On the Road Again

River-with-Birds

On Tuesday morning, after four long days killing time in the Franklin Motel 6, we checked out and raced over to the Gray Goat bike shop to await delivery of Bill’s replacement rim. The rim arrived and Brandon, the mechanic, quickly got to work on it. By 2:30, the deed was done. Thank you, Brandon! We headed out to the Johnson County Fairgrounds Campground for the night, happy to be back on the road. We were reminded of the Willie Nelson song On the Road Again.

“On the road again
Goin’ places that I’ve never been
Seein’ things that I may never see again
And I can’t wait to get on the road again.”

Brandon-Building-Wheel
Brandon building Bill’s wheel
Rim-Failure
Now that’s a catastrophic failure!

The weather was good, and we had a couple of nice campsites and cycling days. Near the end of our time in Indiana, we camped at a county park east of Terre Haute. After riding the four miles into town, eating and doing our laundry, we checked the weather and received the tough news. A tornado warning and storms with tennis ball sized hail were forecasted. We quickly rode back to camp just as the rain, thunder, and lightning started. Sirens were blaring, warning of the imminent threat. Having no shelter other than our tents, we decided to wait it out in the campground bathhouse.  Interestingly, all the campsites we’ve stayed in recently have a designated storm shelter, often the bathhouse or laundry room.  That’s a statement!  Fortunately, the storm passed quickly, with no hail or tornados, and we got on with our night.  The next morning, we broke camp early and crossed the border into Illinois. We’ve made it to the Central time zone!

Effingham-Radar
It looked like it was going to miss us … but it didn’t!
Swine-Pavillion
Indeed!

Our first night in Illinois was in the town of Casey whose slogan is Small Town Big Things — home to the world’s largest rocking chair, wind chimes, pencil and golf tee, among others.  They also had the nosiest Campground of our trip to date; it was a quarter mile from the interstate with incessant truck traffic all night.  To add insult to injury, there was a bright streetlight directly over our tents, making it tough to recognize daylight as it arrived.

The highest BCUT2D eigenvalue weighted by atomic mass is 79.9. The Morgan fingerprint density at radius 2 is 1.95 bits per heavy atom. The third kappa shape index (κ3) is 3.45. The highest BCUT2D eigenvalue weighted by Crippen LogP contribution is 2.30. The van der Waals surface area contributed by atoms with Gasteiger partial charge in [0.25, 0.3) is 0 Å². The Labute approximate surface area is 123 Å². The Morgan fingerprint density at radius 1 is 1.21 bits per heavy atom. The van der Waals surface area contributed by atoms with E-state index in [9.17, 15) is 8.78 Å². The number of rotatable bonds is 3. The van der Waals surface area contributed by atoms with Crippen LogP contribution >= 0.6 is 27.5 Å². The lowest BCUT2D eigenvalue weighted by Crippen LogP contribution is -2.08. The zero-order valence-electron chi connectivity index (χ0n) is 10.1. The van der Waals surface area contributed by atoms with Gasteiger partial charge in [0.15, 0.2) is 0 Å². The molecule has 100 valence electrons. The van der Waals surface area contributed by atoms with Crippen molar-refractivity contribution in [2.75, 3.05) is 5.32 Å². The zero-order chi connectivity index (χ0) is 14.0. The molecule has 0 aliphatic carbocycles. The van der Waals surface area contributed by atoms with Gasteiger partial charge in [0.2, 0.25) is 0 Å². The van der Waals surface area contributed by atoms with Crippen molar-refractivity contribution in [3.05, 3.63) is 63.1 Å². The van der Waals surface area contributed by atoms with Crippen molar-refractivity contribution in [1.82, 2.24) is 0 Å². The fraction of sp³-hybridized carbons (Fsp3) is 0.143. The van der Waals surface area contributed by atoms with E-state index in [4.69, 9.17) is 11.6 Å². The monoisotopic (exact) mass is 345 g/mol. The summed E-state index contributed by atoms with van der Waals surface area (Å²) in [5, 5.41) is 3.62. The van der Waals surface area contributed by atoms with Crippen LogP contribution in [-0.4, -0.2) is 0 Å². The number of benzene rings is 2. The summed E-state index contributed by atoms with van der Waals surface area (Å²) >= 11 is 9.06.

Big-Rocking-Chair

Big-Pencil
Yup, they sure are big

We couldn’t wait to get out of that campground – until we got on the road and discovered that we were riding into a 20-30 mph headwind!  It was exhausting and slow going.  Much of the time, we struggled to maintain 6 mph, and that’s with no hills!  I was not feeling well, so we decided to get a room in Effingham and have our bikes checked at the local bike shop. Surprisingly, my chain that was new at the start of the trip already needed to be replaced. The strong 30 mph headwinds continued the following day.  Some days are easier than others; it’s all part of the package.

ConfedAmerica-Flag
Have we crossed into another country?

Grounded!

Indiana welcomed us with a gloomy forecast of thunderstorms and high winds, steering us towards a well-deserved rest day.  It had been eight days since our last one, and we were ready; it felt great to rest our weary bones.

Say-No-to-Meth
Sign coming into Shelbyville

The next morning was chilly but dry, so we bundled up and continued on our way.  At our first rest stop, we were treated to free coffee at a convenience store.  We thanked them and continued on to Shelbyville, where we had a hearty pasta lunch at Pasqhetti’s Italian Restaurant and talked with some of the wait staff who were curious about our trip. After a delicious meal, our waitress, Michelle, informed us that it was on the house!  The day was shaping up to be a good one. We stopped at the local bike shop and met Tim, the owner. He was friendly and loaned us his pump to top off the air in our tires. We headed on, fueled up and feeling good.

After about six miles, I noticed that Bill was no longer behind me. Just as I pulled over to wait for him, my phone rang.  It was Bill; he was having a mechanical problem with his rear wheel. The rear rim was split. It’s an unusual failure, one I’ve never seen before in all my years of cycling.  We can only assume it’s a defective rim.